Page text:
Public Interest Transportation Forum -

Newer and Better Than Light Rail --
Bus Rapid Transit, Like a Train with Rubber Tires

by John Niles for Public Interest Transportation Forum

First, read what U.S. Secretary of Transportation Norman Mineta said on July 8, 2004 about a new Bus Rapid Transit (BRT) project in Eugene, Oregon: “Bus Rapid Transit gives communities the best bang for their buck when it comes to investing in transit. This new system will better connect workers to jobs, shoppers to stores and Oregon to the rapidly growing economy.”

A few hundred miles north in Seattle, King County Metro Transit unveiled new state-of-the-art hybrid buses on May 27, 2004, built to run without dangerous emissions in the leading BRT right of way in America, the Downtown Seattle Transit Tunnel.

"This hybrid bus is a first of its kind - and it's not surprising that it is showing up here first," said King County Executive Ron Sims. "We led the region on converting to ultra low-sulfur fuel, and now we are on the cutting edge for hybrid technology. Metro is known as one of the most innovative transit agencies in the nation. For the past 30 years, transit ideas that have been pioneered here in King County have become the industry standard in the rest of the world."

The 235 hybrids have been purchased to replace aging buses now operating on routes using the Downtown Seattle Transit Tunnel – 213 will be deployed by Metro and 22 by Sound Transit. The first two dozen hybrids will go in service in South King County on June 5. All 235 will be on the road by the end of the year.

The hybrid bus operates on both Ultra-Low Sulfur Diesel (ULSD) and electricity that is generated within the vehicle and stored in batteries on the roof. It will eliminate the need for overhead wires inside the tunnel, which is important since work begins next year to retrofit the tunnel to carry both buses and light rail. (Photo from King County Metro web)

"We needed a large bus that was clean, efficient, and met some unique operating needs," said Sims. "As we explored options, we decided that hybrid technology had the best potential to meet our clean-air and operating requirements."

Plans for replacing the tunnel buses began several years ago with Metro’s Bus Procurement Committee – a group of bus drivers, maintenance workers and managers who collaborated on what they thought would work best in King County. Their ideas were turned over to a group of national manufacturers who worked together to create the new hybrid bus. That team included: New Flyer of America; Allison Transmission, a division of General Motors; and Caterpillar.

Sims said the hybrid purchase demonstrates Metro's and Sound Transit's willingness to explore every possible alternative for cost-effective, clean-air transportation. Replacement of the current fleet of tunnel buses will save approximately $3.5 million annually in fuel and maintenance costs. Those savings will be reinvested in expanded service as outlined in Metro’s six-year transit plan.

Comment on this News Release from John Niles:

Congratulations to King County Metro Transit and Sound Transit on their 235 new high-tech hybrid buses to be operating by the end of 2004.

Doubling the order of buses to 450 or so and deploying them efficiently on regional express routes through the Bus Tunnel would be billions fewer tax dollars and more effective than keeping on with the construction of Central Link light rail.  This contention is documented in the CETA Report to Congress published by the Coalition for Effective Transportation Alternatives in May 2003.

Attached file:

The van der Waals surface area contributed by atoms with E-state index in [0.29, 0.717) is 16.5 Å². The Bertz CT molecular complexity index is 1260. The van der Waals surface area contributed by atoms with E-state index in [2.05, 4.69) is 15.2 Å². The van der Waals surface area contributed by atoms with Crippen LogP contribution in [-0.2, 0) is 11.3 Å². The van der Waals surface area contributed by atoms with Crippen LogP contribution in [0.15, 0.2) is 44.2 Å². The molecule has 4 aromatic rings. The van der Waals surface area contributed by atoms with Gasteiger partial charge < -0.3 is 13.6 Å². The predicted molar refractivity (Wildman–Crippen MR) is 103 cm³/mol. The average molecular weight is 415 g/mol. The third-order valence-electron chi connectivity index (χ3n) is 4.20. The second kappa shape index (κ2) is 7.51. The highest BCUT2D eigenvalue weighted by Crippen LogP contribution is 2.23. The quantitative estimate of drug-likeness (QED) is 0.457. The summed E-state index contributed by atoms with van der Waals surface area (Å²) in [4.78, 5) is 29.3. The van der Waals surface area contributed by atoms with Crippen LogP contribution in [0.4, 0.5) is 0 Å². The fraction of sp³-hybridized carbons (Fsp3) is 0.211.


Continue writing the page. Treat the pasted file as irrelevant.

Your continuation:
Official ignorance of this option is the reason why the "highly recommended" rating of Central Link is erroneous, and why Central Link should have received a "not recommended" rating, as documented by the Washington Policy Center in September 2003.

Rich Harkness and I wrote a last ditch Seattle Times Op-Ed, "New breed of buses better than light rail," published September 23, 2003, just before Sound Transit and U.S. Senator Patty Murray squeezed out Federal approval to begin construction of light rail.  Billions are now beginning to be spent on the Train to Nowhere (with apologies to City of Tukwila, which is "somewhere," even though the Ajax Parking Lot where the Tukwila light rail station will be built -- a two mile shuttle bus ride to SeaTac Airport -- is "nowhere" compared to the Southcenter designated urban center where the City wanted light rail to go).

New hybrid Metro buses went into service on June 5, 2004 on Metro Routes 101 (Renton-Seattle), 150 (Kent-Auburn-Seattle) and 194 (Federal Way-Sea-Tac-Seattle). Others are to be added to routes on the Eastside in late summer, and Seattle and North Seattle in the fall. All 235 buses should be in service by the end of 2004.

A September 2001 report from U.S. General Accounting Office (GAO) examines Bus Rapid Transit and finds it a promising alternative to light rail.  Report is available to download at .

The best place for keeping up to date with the latest information on BRT is the website of the Bus Rapid Transit Policy Center in Washington, DC:


Another good source of information, especially on vehicles, is the FTA executive secretariat for the BRT Action Plan of the Federal Transit Administration (FTA), a California research organization, WestStart-CALSTART.


Still a third source of BRT information is the FTA-funded National Bus Rapid Transit Institute in Florida.


And fourth, more skeptical, pro-rail source of information is the Center for Transportation Excellence in Washington, DC, which has a BRT 101 page.

King County Council Transportation Committee commissioned a consultant report listing unfunded right-of-way improvements that would improve bus performance in the I-5 corridor north of Seattle.   Report summary and complete text for download in PDF is at  This report also includes the analysis of Bus Tunnel capacity from DMJM+Harris.

Sound Transit's Link Light Rail plan is still failing:
Five billion dollars over the voter-approved 1996 budget for the first 21 miles.